La Perla was bought two years ago by Silvio Scaglia, who is injecting resources to revamp the business. The brand has a new luxury collection and is restyling its stores with a new premium concept. We have to be consistent with those plans and so we want to go much more premium. La Perla’s distribution has to be more selective and there is some cleaning up to do, but we are already doing this in some markets. In Italy we need to cut at least one third of our turnover. Then we need to deliver more high-end products to the market. We are working on a new line to launch in 2016 with massive investment. Today La Perla is a €10m business and we want this to grow.
 
What are your priorities in terms of regions?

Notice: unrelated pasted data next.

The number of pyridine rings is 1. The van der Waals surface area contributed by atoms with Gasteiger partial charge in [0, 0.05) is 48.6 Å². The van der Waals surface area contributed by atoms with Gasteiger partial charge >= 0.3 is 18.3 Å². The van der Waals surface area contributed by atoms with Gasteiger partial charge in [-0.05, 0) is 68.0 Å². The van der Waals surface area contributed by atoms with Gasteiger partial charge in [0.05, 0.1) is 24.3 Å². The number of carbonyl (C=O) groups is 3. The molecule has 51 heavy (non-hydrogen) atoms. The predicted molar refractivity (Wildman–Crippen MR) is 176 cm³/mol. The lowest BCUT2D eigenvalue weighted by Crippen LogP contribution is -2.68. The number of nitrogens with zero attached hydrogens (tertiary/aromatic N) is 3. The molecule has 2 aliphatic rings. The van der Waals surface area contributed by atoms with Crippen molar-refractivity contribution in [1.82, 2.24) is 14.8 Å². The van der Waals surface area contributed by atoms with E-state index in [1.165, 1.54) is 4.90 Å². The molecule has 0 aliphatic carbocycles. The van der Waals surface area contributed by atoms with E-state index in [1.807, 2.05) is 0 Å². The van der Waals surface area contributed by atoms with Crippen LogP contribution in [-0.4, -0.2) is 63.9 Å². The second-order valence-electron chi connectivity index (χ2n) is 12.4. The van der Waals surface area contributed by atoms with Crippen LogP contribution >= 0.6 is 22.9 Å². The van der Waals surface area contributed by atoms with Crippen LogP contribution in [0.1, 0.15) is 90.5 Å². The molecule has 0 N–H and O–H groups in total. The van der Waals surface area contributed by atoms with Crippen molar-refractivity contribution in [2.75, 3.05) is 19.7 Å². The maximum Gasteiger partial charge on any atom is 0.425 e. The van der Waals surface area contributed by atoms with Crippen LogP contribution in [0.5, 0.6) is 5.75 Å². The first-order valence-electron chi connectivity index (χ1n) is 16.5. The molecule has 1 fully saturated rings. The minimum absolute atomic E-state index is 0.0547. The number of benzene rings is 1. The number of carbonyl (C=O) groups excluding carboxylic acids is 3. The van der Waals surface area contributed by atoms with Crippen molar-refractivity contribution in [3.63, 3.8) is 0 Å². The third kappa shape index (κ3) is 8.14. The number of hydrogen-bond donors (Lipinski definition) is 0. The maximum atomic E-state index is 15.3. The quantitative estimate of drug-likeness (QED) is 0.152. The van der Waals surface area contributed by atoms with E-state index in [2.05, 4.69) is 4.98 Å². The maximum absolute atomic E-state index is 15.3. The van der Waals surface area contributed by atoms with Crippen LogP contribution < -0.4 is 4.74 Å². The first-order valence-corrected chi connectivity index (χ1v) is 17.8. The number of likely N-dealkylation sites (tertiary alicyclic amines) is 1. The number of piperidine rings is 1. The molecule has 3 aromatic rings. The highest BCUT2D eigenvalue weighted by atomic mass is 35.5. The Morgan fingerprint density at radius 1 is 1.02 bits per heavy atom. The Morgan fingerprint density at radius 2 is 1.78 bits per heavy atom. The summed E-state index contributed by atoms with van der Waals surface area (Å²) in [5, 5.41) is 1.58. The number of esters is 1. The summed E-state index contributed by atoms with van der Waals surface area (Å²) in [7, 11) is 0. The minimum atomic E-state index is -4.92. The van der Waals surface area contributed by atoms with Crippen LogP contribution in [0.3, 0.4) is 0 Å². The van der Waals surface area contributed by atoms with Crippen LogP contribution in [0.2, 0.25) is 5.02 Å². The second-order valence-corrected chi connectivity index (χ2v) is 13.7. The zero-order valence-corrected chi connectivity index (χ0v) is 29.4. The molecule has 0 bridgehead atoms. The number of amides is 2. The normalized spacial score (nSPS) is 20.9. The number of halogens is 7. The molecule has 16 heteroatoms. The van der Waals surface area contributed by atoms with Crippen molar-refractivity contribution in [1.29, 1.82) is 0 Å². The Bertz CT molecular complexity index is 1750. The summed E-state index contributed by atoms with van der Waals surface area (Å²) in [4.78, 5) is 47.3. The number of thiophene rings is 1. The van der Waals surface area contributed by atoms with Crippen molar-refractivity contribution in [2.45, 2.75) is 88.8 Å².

We are targeting key countries like the US, China, and Latin America as our growth engine for the future. Our business is well balanced by region. Europe, including Russia and Italy, represents 59%, Asia accounts for 12%, the Middle East 12%, Latin America 12% and North America 5%. Everyone knows Europe is a mature market and suffering, but we are not too dependent on Europe and we grew there in 2014. Spain grew well, we achieved targets in Germany and the UK, although we were prudent and were not forecasting a big increase, and we are stable in Italy. We have also been growing in the Middle East and Asia and are very healthy in Brazil. Brazil started 2014 with a slowdown, but we are recovering quickly and closed the year at record sell-out levels, which that means that 2015 will be a good year for us there. This is due to investment in advertising, especially digital. In Brazil this year we will have a very aggressive strategy to gain share and we will invest quite a lot in media. We believe we can grow very rapidly in Latin America. In the rest of the region, media is not the key tool to gain share; it is more about proper investment at the point of sale. We need to deliver better sales in the rest of Latin America, but that is mainly a distribution problem which we are fixing; there is huge demand there.